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WOMEN IN BUSINESS
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threat of lawsuits can hinder architects, designer contends

By CAROL O'MALEY
LOS ANGELES - She might not spit nails, but she can sure tell you where to put them. Mrs. Rolf (Norma) Sklarek, directer of architecture at Gruen Assocs. in Los Angeles, heads up the technical end of things there.
She oversees a department of 30 people, including architects, draftsmen and apprentices who design the electrical, civil and mechanical engineering for important structures all over the world. 
Mrs. Sklarek explains, "First, the building is designed. Usually it is done by Cesar Pelli, an exceptionally talented architect who is inspiring to work with. Then my department and I come up with the working drawings. These are detailed instructions to the contractor on how every item is to be built and how all engineering and structural tasks(electricity, air conditioning, plumbing, ceiling spaces, ventilation, etc.) should be coordinated."
In California, she says, building must be earthquake resistant, because of the high seismic probability zone, whereas in New York, crime poses a big problem, and security must be dealt with architecturally. 
An outside consultant makes a geological and seismological report, going over soil, weather, water and earthquake conditions for every project. 
Mrs, Sklarek began working at Gruen Assocs. in 1960 and became its director seven years ago. Her husband is vice president of the concern, but she firmly asserts she attained her position as director before they met.
Her duties are decided between administrative and architectural work. At the beginning of the day she usually assigns personnel to specific tasks. Interviewing job applicants and attending project meetings to discuss engineering problems often take up part of her time.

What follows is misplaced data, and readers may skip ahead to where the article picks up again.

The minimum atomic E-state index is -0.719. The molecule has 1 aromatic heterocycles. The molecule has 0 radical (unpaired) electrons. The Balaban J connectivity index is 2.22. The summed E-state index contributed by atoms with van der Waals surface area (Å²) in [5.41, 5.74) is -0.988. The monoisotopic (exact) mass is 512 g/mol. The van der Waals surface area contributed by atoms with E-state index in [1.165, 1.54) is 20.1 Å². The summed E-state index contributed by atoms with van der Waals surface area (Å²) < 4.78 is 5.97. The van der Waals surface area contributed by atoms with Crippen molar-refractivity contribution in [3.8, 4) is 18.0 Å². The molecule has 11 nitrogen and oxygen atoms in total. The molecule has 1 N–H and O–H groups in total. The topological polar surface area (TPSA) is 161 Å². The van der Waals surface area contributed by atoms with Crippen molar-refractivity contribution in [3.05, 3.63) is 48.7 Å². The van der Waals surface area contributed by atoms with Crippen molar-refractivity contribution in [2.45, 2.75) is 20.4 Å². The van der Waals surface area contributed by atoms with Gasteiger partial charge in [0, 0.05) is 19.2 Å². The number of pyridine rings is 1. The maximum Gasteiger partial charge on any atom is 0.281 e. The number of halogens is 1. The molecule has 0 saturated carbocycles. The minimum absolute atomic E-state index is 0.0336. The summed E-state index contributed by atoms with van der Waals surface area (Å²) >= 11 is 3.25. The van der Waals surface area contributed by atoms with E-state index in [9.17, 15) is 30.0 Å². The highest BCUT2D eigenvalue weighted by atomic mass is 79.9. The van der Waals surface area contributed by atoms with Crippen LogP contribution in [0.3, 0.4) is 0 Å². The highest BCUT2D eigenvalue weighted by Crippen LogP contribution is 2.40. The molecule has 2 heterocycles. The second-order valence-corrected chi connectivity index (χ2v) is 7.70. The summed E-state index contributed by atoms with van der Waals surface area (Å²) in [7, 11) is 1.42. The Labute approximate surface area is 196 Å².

"Sometimes I feel like I've been battling all day," she comments. The time she spends on working drawings varies - sometimes 90 per cent, other days, 10 per cent, she says. 
Among the buildings Mrs. Sklarek has must enjoyed doing is a Sears department store and adjoining civic center in downtown Columbus, Ohio. The structure, which has an all mirrow-glass exterior, includes a park and child care nusery so mothers can leave their children under supervision while they go shopping.
A city hall and cultural center in San Bernardino presented the most challenging acoustical assignment Mrs. Sklarek has undertaken, as the threatre is used for symphonies and other muscial events. 
A $40 million dollar shopping senter in Queens, N.Y., which she worked on was comprised of only large department stores and had 10 levels of parking. Mrs. Sklarek points out that there, as with serveral Hawaii jobs, hydrostatic pressure can create a problem for the builders. 
"The water pressure in the ground is so great it's almost impossible to keep it out, so pumps have to work round the clock while the building in under construction." She adds with a sigh, "We do get the difficult jobs. But that's what makes it so interesting."
One of her most recent assignments was the new American Embassy in Japan. "We had to be unusually careful about acoustics, as sound insolation can be very important there. And the strength of the building, or seismic design, had to measure up under more stringent regulations than those of Los Angeles to withstand earthquake and bomb posibilities."